Jams and Spreads
Jams were developed in ancient times as a means of preserving fruits that
would otherwise quickly spoil. When preserved, fruits resist spoilage
because they lack the water that microorganisms need in order to grow.
Surface molds can be prevented by sealing homemade preserves with an
airtight layer of paraffin.
Fruits boiled in sugar will gel
via the interaction of fruit acids and pectin, a soluble fiber that is drawn
out of the fruit cell walls by cooking. Apples, grapes, and most berries
contain enough natural pectin; other fruits, such as apricots and peaches,
need to have it added. Low-calorie, reduced-sugar jams are gelled with a
special pectin that sets at lower acidity and with less sugar. These
products are often sweetened with concentrated fruit juice and thickened
For nutritional value, there's no
comparison between jams and fresh fruits, because most of the vitamin C and
other nutrients in fruits are destroyed by intense cooking. While fruit
preserves contain substantial amounts of pectin – a soluble fiber that helps
control blood cholesterol levels – this benefit is offset by their high
sugar content. Simple sugars, however, make jams a source of quick energy.
The majority of the peanuts grown
in North America are ground into peanut butter. The high fat content of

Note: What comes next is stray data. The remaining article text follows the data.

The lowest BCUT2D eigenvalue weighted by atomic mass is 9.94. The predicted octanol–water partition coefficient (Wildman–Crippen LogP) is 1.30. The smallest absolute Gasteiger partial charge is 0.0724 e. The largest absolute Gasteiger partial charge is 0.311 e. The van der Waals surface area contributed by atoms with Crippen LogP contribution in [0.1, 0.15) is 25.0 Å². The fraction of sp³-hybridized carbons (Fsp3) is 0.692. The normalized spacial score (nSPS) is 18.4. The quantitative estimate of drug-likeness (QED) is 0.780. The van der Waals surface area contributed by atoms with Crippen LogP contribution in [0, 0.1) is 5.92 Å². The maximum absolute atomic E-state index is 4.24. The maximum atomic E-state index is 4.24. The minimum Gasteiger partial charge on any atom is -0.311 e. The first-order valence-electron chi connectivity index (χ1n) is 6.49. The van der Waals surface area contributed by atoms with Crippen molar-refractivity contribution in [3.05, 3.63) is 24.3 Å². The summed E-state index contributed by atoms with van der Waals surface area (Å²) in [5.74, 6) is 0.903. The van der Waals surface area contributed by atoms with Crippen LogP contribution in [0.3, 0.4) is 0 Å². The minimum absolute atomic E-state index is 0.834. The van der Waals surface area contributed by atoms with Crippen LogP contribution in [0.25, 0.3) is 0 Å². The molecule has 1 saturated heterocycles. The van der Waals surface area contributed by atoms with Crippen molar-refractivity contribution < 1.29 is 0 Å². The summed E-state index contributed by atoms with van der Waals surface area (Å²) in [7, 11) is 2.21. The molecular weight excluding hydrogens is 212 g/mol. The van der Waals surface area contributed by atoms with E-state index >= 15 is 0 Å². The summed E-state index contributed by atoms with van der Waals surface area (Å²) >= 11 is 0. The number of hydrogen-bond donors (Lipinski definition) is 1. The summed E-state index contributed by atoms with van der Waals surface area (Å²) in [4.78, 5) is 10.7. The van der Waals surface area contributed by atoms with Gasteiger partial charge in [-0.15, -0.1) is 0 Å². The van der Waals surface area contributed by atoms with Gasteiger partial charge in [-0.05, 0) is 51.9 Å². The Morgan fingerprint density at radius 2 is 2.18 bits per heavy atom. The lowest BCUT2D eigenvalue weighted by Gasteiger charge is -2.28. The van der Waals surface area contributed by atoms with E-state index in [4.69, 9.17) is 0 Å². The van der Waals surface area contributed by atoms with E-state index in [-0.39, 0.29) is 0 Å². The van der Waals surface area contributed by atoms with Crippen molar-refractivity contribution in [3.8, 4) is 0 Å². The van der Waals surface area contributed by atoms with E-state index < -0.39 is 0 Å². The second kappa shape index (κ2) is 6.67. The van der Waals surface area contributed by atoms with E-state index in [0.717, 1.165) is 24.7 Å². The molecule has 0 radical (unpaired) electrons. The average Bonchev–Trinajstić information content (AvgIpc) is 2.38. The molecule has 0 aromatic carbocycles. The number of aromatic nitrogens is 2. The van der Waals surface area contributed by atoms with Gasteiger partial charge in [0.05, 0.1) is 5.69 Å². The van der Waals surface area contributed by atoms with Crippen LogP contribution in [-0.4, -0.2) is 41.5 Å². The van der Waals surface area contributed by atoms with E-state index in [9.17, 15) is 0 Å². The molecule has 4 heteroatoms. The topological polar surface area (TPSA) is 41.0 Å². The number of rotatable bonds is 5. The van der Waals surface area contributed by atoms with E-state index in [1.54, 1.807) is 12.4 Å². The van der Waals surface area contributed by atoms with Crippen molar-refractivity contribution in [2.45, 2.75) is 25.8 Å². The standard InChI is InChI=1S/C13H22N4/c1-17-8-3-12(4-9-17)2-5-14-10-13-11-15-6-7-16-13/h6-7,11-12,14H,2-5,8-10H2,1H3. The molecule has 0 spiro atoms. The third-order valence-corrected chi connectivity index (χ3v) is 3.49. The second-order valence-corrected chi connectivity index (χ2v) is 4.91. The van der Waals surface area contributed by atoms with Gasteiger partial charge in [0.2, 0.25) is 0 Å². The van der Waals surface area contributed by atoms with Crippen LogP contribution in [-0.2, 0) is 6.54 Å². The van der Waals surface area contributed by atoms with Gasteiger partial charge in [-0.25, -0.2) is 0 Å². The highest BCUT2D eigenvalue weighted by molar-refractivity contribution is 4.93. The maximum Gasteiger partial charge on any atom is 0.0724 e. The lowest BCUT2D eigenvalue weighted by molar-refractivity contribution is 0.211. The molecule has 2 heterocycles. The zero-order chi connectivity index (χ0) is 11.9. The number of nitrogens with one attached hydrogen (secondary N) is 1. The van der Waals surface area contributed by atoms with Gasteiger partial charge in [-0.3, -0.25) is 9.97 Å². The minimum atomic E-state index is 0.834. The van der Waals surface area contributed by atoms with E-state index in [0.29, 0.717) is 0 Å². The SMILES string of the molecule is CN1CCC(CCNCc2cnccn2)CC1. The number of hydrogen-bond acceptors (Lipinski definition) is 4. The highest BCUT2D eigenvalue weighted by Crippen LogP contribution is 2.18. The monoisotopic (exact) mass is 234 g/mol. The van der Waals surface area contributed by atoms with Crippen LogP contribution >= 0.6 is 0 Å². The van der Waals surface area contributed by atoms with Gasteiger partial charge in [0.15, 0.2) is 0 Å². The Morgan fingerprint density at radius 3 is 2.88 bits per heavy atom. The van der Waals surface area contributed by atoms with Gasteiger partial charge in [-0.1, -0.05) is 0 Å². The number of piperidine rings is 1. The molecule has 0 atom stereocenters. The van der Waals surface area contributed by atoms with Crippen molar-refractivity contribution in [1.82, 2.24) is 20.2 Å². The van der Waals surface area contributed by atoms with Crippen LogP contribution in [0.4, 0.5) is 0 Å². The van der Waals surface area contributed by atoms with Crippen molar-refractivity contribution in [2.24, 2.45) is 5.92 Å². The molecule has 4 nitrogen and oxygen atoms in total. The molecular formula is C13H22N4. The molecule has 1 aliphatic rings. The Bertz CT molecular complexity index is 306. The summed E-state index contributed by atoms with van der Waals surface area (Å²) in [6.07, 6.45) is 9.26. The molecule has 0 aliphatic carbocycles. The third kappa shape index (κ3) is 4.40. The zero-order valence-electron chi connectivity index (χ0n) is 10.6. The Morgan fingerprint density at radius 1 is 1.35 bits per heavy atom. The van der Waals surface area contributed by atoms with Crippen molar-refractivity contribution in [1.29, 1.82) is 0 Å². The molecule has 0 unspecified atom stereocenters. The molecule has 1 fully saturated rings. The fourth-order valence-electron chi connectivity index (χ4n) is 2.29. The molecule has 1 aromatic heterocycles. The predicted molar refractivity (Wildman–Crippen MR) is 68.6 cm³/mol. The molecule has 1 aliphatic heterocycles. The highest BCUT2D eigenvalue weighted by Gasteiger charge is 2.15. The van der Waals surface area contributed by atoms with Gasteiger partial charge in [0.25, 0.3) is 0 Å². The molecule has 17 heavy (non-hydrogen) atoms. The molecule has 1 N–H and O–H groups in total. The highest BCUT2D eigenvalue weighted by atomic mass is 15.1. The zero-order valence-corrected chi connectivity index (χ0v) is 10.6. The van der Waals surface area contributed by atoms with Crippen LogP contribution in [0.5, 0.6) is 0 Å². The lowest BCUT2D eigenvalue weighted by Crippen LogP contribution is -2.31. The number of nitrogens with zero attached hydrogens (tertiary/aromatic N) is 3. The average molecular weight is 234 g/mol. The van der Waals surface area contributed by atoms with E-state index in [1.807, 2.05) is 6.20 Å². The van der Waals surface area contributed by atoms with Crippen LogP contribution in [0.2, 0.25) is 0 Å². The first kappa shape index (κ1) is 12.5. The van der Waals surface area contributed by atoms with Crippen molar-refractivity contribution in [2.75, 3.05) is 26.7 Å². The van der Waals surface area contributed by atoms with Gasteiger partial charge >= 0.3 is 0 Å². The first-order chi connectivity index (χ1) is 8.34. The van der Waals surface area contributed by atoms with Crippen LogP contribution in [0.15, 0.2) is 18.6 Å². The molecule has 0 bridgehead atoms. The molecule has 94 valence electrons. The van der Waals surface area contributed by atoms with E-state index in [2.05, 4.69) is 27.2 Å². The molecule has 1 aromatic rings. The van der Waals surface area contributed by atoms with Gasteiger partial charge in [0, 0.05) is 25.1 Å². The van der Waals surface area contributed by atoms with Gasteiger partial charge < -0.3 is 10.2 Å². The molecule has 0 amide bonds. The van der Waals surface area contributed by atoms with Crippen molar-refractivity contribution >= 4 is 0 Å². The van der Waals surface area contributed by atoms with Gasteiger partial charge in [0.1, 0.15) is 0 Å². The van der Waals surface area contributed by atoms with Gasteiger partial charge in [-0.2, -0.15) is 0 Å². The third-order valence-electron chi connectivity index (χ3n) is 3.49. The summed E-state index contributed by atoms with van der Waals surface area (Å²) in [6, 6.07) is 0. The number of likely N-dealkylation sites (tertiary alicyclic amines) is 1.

peanuts makes them easy to grind into a paste, but the oil quickly turns
rancid when exposed to oxygen and light. many commercial peanut butters are
made with preservatives, stabilizers, and added salt and sugar; you can
avoid these ingredients by buying fresh-ground peanut butter made solely
from nuts. The oil that rises to the top of the jar can be poured off to
reduce the fat content. It's best to store peanut butter in a glass
container in the refrigerator, where the darkness prevents the loss of B
vitamins and the cold retards oil separation. Peanut butters that don't
separate usually contain hydrogenated vegetable oils. This means they are
full of trans fatty acids, which are bad for the heart.
Peanut butter can be a valuable
nutritional resource for children, who need extra dietary fat for proper
growth and development. One tablespoon contains about 95 calories, with 5 g
of protein, 8 g of polyunsaturated fat, and significant amounts of B
vitamins, calcium, potassium, and magnesium, along with 100 mg of sodium and
traces of iron and zinc.
The supermarket shelves are
stocked with many types of spreads, ranging from soft processed cheese
products to chocolate-flavored nut butters and whipped marshmallow. Most of
the cheese-based products provide small amounts of vitamin A and calcium but
are high in sodium, fat, and cholesterol. Chocolate and marshmallow spreads
offer little more than calories.